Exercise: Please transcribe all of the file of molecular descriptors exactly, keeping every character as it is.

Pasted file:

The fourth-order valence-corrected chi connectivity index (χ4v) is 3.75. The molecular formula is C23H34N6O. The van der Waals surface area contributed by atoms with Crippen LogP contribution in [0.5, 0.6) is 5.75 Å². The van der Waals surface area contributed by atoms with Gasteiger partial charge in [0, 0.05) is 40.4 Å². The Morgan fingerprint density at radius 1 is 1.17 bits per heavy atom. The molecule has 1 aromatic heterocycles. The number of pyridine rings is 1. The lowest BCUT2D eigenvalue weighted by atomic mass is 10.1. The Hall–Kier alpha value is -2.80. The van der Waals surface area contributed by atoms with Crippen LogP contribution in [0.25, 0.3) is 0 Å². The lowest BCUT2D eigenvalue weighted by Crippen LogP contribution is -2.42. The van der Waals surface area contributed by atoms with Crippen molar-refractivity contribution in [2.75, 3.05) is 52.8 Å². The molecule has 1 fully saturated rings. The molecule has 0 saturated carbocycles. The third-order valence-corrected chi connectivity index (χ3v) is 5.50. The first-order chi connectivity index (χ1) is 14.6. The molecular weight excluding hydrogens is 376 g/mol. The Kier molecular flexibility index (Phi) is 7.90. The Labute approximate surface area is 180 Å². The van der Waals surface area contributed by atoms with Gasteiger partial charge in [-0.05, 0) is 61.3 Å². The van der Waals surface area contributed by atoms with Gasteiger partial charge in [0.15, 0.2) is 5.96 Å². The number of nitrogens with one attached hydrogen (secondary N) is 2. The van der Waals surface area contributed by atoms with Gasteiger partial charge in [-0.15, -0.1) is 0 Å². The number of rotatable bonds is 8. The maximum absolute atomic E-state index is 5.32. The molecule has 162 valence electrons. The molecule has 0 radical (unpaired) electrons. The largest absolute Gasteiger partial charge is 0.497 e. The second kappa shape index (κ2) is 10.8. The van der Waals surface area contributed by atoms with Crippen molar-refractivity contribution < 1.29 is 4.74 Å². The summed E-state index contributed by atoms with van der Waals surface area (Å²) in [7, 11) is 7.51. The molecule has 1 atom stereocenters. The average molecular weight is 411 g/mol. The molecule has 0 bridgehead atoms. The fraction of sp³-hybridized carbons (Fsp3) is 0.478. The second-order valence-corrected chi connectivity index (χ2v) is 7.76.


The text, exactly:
The fourth-order valence-corrected chi connectivity index (χ4v) is 3.75. The molecular formula is C23H34N6O. The van der Waals surface area contributed by atoms with Crippen LogP contribution in [0.5, 0.6) is 5.75 Å². The van der Waals surface area contributed by atoms with Gasteiger partial charge in [0, 0.05) is 40.4 Å². The Morgan fingerprint density at radius 1 is 1.17 bits per heavy atom. The molecule has 1 aromatic heterocycles. The number of pyridine rings is 1. The lowest BCUT2D eigenvalue weighted by atomic mass is 10.1. The Hall–Kier alpha value is -2.80. The van der Waals surface area contributed by atoms with Crippen LogP contribution in [0.25, 0.3) is 0 Å². The lowest BCUT2D eigenvalue weighted by Crippen LogP contribution is -2.42. The van der Waals surface area contributed by atoms with Crippen molar-refractivity contribution in [2.75, 3.05) is 52.8 Å². The molecule has 1 fully saturated rings. The molecule has 0 saturated carbocycles. The third-order valence-corrected chi connectivity index (χ3v) is 5.50. The first-order chi connectivity index (χ1) is 14.6. The molecular weight excluding hydrogens is 376 g/mol. The Kier molecular flexibility index (Phi) is 7.90. The Labute approximate surface area is 180 Å². The van der Waals surface area contributed by atoms with Gasteiger partial charge in [-0.05, 0) is 61.3 Å². The van der Waals surface area contributed by atoms with Gasteiger partial charge in [0.15, 0.2) is 5.96 Å². The number of nitrogens with one attached hydrogen (secondary N) is 2. The van der Waals surface area contributed by atoms with Gasteiger partial charge in [-0.15, -0.1) is 0 Å². The number of rotatable bonds is 8. The maximum absolute atomic E-state index is 5.32. The molecule has 162 valence electrons. The molecule has 0 radical (unpaired) electrons. The largest absolute Gasteiger partial charge is 0.497 e. The second kappa shape index (κ2) is 10.8. The van der Waals surface area contributed by atoms with Crippen molar-refractivity contribution < 1.29 is 4.74 Å². The summed E-state index contributed by atoms with van der Waals surface area (Å²) in [7, 11) is 7.51. The molecule has 1 atom stereocenters. The average molecular weight is 411 g/mol. The molecule has 0 bridgehead atoms. The fraction of sp³-hybridized carbons (Fsp3) is 0.478. The second-order valence-corrected chi connectivity index (χ2v) is 7.76.